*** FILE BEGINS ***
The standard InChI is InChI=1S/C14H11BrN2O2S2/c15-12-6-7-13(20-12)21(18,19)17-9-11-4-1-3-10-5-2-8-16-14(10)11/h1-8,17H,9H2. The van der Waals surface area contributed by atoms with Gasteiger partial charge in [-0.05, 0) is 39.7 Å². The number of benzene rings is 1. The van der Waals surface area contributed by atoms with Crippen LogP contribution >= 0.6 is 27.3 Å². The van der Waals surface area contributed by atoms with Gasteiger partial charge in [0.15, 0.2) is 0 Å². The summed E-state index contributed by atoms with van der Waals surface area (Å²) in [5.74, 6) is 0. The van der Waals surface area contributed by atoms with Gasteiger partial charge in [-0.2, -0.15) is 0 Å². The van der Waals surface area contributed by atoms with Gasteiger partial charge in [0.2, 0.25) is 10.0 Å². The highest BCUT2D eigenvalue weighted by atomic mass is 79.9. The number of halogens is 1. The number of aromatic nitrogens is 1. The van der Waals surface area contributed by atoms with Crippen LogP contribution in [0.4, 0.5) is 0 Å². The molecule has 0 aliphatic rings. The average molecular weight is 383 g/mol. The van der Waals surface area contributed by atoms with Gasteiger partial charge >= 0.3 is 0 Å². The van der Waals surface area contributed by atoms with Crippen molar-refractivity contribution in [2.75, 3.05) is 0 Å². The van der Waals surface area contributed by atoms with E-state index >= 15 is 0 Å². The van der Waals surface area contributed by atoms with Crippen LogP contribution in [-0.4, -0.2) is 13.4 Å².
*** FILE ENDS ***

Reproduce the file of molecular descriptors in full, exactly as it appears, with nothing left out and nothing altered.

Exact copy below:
The standard InChI is InChI=1S/C14H11BrN2O2S2/c15-12-6-7-13(20-12)21(18,19)17-9-11-4-1-3-10-5-2-8-16-14(10)11/h1-8,17H,9H2. The van der Waals surface area contributed by atoms with Gasteiger partial charge in [-0.05, 0) is 39.7 Å². The number of benzene rings is 1. The van der Waals surface area contributed by atoms with Crippen LogP contribution >= 0.6 is 27.3 Å². The van der Waals surface area contributed by atoms with Gasteiger partial charge in [0.15, 0.2) is 0 Å². The summed E-state index contributed by atoms with van der Waals surface area (Å²) in [5.74, 6) is 0. The van der Waals surface area contributed by atoms with Gasteiger partial charge in [-0.2, -0.15) is 0 Å². The van der Waals surface area contributed by atoms with Gasteiger partial charge in [0.2, 0.25) is 10.0 Å². The highest BCUT2D eigenvalue weighted by atomic mass is 79.9. The number of halogens is 1. The number of aromatic nitrogens is 1. The van der Waals surface area contributed by atoms with Crippen LogP contribution in [0.4, 0.5) is 0 Å². The molecule has 0 aliphatic rings. The average molecular weight is 383 g/mol. The van der Waals surface area contributed by atoms with Gasteiger partial charge >= 0.3 is 0 Å². The van der Waals surface area contributed by atoms with Crippen molar-refractivity contribution in [2.75, 3.05) is 0 Å². The van der Waals surface area contributed by atoms with E-state index >= 15 is 0 Å². The van der Waals surface area contributed by atoms with Crippen LogP contribution in [-0.4, -0.2) is 13.4 Å².